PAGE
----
Review: Cranogwen is a very timely children’s book about ‘the most outstanding Welsh woman of the 19th century’
Ifan Morgan Jones
Last week the first-ever statue of a named woman in Wales, the black headteacher Betty Campbell, was unveiled in Cardiff.
But hopefully, it will not be the last – even this decade – as campaigners have already raised tens of thousands of pounds for a statue for Sarah Jane Rees, or Cranogwen, in Llangrannog.
She deserves one. Referred to by Professor Deirdre Beddoe as “the most outstanding Welsh woman of the nineteenth century”, she was at various times a mariner, poet, teacher, journalist, preacher and political campaigner.
This new book by publishers Broga, which includes words by Anni Llŷn and pictures by Rhiannon Parnis, is therefore certainly a timely one.
The book focuses on Cranogwen’s determination to break beyond the bounds of what was expected of women during the 19th century, when in Wales men and women largely existed in two separate worlds – work and home.
Sarah Jane Rees becomes a sailor, goes to study at a navigation school in London, and then becomes the first woman to win a major poetry competition at the National Eisteddfod.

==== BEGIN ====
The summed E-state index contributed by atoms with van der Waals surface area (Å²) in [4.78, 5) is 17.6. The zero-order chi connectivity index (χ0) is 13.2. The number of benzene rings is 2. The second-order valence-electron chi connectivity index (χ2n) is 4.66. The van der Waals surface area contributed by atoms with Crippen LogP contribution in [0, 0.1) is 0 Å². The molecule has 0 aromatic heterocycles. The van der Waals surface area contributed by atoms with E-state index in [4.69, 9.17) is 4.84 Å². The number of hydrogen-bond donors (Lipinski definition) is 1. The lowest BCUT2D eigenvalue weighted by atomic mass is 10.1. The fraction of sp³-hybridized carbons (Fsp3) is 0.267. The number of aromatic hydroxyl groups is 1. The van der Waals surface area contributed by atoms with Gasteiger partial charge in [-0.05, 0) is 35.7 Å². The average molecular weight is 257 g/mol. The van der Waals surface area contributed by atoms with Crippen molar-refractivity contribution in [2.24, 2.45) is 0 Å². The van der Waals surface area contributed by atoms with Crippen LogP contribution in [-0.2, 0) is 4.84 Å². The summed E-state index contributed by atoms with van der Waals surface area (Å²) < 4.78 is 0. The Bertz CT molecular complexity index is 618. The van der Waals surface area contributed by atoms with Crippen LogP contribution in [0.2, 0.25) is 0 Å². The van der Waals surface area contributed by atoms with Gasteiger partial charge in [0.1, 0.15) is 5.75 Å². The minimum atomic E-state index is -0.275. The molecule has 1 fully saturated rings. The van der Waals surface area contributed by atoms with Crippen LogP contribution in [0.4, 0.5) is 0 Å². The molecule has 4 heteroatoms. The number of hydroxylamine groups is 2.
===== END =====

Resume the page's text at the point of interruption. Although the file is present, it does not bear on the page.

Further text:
She also became the editor of the first Welsh language magazine for the women of Wales and by the women of Wales, Y Frythones.
Of course, at barely 450 words of text this children’s book can only skim over much of this.
There are some aspects of Sarah Jane Rees’ life, such as her relationships with other women, which aren’t featured at all. Perhaps that’s for understandable reasons, although it does raise the question – when is it too early to normalise same-sex relationships?
But the author ensures that the central message is broadcasted loud and clear: “Sarah didn’t listen to those who said she couldn’t do something because she was a girl.”
And not only did she do that, the book says, but in doing so she handed the next generations of Welsh women the tools to strike out independently in the same way.
With little room for text, it’s up to the images to tell the story here and Rhiannon Parnis who is already known for her portfolio of seaside images suits the story very well.
The image of Cranogwen as an old lady, looking out from Llangrannog with her spyglass for the next adventure, is a particularly poignant one.
Perhaps if the sculptor of Cranogwen’s statue is looking for ideas, she could do much worse than take that one on board.
Cranogwen can be bought here. An English version will be published in 2022.
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